by Bethany Torstenson
Digital Manager and Writer, John Locke Foundation
The fall season in North Carolina brings with it the promise of not just colorful leaves on trees but a pivotal shift in redistricting.
The Tar Heel state is no stranger to the redistricting process, as it’s been decades since North Carolina has produced a set of maps that survived for an entire decade.
The state Legislature defines redistricting as follows:
Redistricting is the process of defining the districts from which public officials are elected. Members of the United States House of Representatives, the North Carolina Senate and the North Carolina House of Representatives are elected by district.
In this piece, I will briefly overview where we are currently in the redistricting process and what you need to know going into 2024.
These proposed maps are expected to be finalized tomorrow. Once lawmakers approve them, they will become law. Unlike many other acts of the legislature. Roy Cooper has no veto power over redistricting, which means he cannot overturn them. However, that does not mean there won’t be legal scrutiny and lawsuits. Redistricting and elections-related lawsuits seem to be as certain as the rising sun here in North Carolina.
As we look at these proposed new maps, knowing how they will affect the state’s political landscape going into another election year is important.
Last week, Locke released their 2024 Civitas Partisan Index (CPI) for the proposed House and Senate maps.
The CPI, taking inspiration from the Cook Political Report’s Partisan Voting Index, provides a nuanced measure of the partisan leaning of each state legislative district.
Along with the release of the CPI, Dr. Andy Jackson, Director of Locke’s Civitas Center for Public Integrity, broke down each map and highlighted its role in helping to gain insights into the 2024 election.
In the state Senate map, the CPI shows 16 solid Democratic, 1 likely Democratic, five toss-up, 5 lean Republican, four likely Republican, and 19 solid Republican seats. Republicans start with 23 likely/safe seats, needing two more for a majority, and seven out of the 10 lean Republican/toss-up seats for a supermajority.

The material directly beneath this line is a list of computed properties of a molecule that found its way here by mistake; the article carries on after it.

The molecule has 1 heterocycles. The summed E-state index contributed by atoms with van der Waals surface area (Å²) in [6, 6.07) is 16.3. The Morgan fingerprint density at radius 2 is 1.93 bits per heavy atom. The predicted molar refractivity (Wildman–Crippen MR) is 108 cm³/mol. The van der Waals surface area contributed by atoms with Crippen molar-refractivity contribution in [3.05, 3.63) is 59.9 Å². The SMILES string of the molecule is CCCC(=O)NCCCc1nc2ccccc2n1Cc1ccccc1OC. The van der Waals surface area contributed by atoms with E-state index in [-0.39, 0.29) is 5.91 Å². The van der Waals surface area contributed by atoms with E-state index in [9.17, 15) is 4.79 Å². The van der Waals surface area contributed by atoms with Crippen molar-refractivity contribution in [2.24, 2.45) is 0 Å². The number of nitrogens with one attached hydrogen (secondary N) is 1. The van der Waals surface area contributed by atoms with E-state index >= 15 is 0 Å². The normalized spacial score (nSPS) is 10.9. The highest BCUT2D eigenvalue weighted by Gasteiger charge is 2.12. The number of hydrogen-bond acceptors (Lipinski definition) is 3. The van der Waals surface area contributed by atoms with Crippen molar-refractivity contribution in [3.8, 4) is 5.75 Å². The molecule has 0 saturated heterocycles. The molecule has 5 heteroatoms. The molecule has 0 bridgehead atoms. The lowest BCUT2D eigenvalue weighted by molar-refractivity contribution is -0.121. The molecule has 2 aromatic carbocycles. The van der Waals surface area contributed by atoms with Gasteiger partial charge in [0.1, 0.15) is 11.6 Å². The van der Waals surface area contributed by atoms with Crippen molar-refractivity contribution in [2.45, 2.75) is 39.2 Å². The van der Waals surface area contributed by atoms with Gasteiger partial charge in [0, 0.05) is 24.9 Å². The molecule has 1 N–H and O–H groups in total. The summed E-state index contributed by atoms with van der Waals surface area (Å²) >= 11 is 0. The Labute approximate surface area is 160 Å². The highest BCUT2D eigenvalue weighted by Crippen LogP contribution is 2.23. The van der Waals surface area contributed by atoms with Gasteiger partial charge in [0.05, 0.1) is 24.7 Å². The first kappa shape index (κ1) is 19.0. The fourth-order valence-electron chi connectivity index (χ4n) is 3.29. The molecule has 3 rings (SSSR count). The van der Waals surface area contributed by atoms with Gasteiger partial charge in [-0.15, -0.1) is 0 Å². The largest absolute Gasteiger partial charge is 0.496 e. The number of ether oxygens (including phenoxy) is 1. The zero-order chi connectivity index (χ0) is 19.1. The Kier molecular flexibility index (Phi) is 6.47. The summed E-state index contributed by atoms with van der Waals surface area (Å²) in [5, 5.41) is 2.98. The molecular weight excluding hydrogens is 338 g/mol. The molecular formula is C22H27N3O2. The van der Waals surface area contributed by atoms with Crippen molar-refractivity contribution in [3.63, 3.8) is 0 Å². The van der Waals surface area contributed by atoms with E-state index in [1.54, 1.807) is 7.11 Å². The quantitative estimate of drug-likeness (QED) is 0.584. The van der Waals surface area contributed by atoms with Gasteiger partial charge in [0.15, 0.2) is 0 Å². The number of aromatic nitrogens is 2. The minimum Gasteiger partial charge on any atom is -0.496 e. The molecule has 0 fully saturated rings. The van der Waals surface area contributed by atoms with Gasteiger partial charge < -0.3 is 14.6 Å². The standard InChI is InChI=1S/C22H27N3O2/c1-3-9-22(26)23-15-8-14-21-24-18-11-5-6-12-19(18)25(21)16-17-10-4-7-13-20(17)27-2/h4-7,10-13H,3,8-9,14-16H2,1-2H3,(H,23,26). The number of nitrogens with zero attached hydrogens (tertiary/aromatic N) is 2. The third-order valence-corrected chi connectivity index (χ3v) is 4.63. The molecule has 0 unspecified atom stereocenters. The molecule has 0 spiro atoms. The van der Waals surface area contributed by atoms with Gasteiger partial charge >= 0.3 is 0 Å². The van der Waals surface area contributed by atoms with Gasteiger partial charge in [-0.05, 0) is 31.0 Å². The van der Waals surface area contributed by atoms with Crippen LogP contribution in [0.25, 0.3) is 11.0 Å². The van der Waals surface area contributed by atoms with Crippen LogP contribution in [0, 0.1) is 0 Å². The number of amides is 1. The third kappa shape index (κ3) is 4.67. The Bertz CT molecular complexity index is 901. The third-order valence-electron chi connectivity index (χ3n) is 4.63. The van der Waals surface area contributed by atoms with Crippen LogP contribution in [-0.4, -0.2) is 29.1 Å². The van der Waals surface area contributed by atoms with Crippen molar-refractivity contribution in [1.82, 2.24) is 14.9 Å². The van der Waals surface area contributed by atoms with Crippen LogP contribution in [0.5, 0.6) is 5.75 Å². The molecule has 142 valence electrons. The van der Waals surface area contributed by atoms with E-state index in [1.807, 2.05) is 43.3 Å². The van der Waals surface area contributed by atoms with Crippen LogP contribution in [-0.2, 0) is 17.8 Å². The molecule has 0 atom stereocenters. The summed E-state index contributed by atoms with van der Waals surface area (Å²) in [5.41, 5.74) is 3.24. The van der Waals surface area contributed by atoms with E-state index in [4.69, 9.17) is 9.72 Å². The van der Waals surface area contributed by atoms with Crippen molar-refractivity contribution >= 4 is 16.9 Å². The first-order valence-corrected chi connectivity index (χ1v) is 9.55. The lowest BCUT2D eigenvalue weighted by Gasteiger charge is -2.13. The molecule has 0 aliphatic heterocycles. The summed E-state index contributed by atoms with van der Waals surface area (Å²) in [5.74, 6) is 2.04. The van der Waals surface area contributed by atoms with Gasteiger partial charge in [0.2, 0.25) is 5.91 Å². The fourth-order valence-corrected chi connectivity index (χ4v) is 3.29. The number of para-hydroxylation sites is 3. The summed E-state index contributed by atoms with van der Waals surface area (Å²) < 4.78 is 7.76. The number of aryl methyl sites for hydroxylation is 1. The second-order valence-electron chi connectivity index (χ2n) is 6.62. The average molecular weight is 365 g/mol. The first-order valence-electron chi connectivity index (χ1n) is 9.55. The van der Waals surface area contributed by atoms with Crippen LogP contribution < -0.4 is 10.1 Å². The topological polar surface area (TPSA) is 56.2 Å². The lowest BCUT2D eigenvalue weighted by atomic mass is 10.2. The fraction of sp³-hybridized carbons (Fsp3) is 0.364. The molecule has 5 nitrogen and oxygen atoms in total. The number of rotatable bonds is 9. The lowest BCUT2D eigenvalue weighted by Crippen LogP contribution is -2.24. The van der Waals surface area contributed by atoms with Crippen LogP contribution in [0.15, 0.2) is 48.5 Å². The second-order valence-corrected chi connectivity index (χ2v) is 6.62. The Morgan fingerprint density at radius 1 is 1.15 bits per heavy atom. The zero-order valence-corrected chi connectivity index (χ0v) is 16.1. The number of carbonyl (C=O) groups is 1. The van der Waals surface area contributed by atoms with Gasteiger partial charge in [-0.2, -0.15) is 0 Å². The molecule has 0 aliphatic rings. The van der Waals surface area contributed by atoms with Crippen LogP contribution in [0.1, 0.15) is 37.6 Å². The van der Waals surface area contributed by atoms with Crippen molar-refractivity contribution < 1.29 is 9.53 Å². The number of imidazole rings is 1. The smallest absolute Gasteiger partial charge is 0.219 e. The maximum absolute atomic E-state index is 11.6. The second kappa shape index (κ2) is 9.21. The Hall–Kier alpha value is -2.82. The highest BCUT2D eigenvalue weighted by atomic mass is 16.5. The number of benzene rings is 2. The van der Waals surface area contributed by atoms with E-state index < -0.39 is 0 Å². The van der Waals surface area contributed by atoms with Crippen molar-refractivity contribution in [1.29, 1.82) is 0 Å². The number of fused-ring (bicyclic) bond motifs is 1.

Shifting to the House, In the 120-seat North Carolina House, a supermajority requires 72 seats. The CPI shows a breakdown of 36 safe Democratic, six likely Democratic, six lean Democratic, three toss-ups, 17 lean Republican, 13 likely Republican, and 39 safe Republican seats.
Dr. Andy Jackson notes that the purpose of the CPI isn’t to predict races but instead focuses on an important insight:
“The CPI measures the general tendency of voters in a district to vote for one party or the other. Doing so creates a baseline measure that journalists, researchers, and others can use when examining North Carolina legislative races. Using the CPI can gain you essential insights into the 2024 election.”
The proposed Congressional map favors Republicans in ten districts and secures three for Democrats while rendering Rep Don Davis’ 1st District extremely competitive with a D+0 rating. As this area swiftly shifts toward Republicans, Davis may find it challenging to retain his seat.
Just as is customary with every redistricting process, a wave of lawsuits is anticipated. We will keep you up to date on all things redistricting, including the legal battles that will ramp up in the coming weeks. For that and more, regularly visit our site for new developments and updates!
To see the full details and results of the CPI, click here.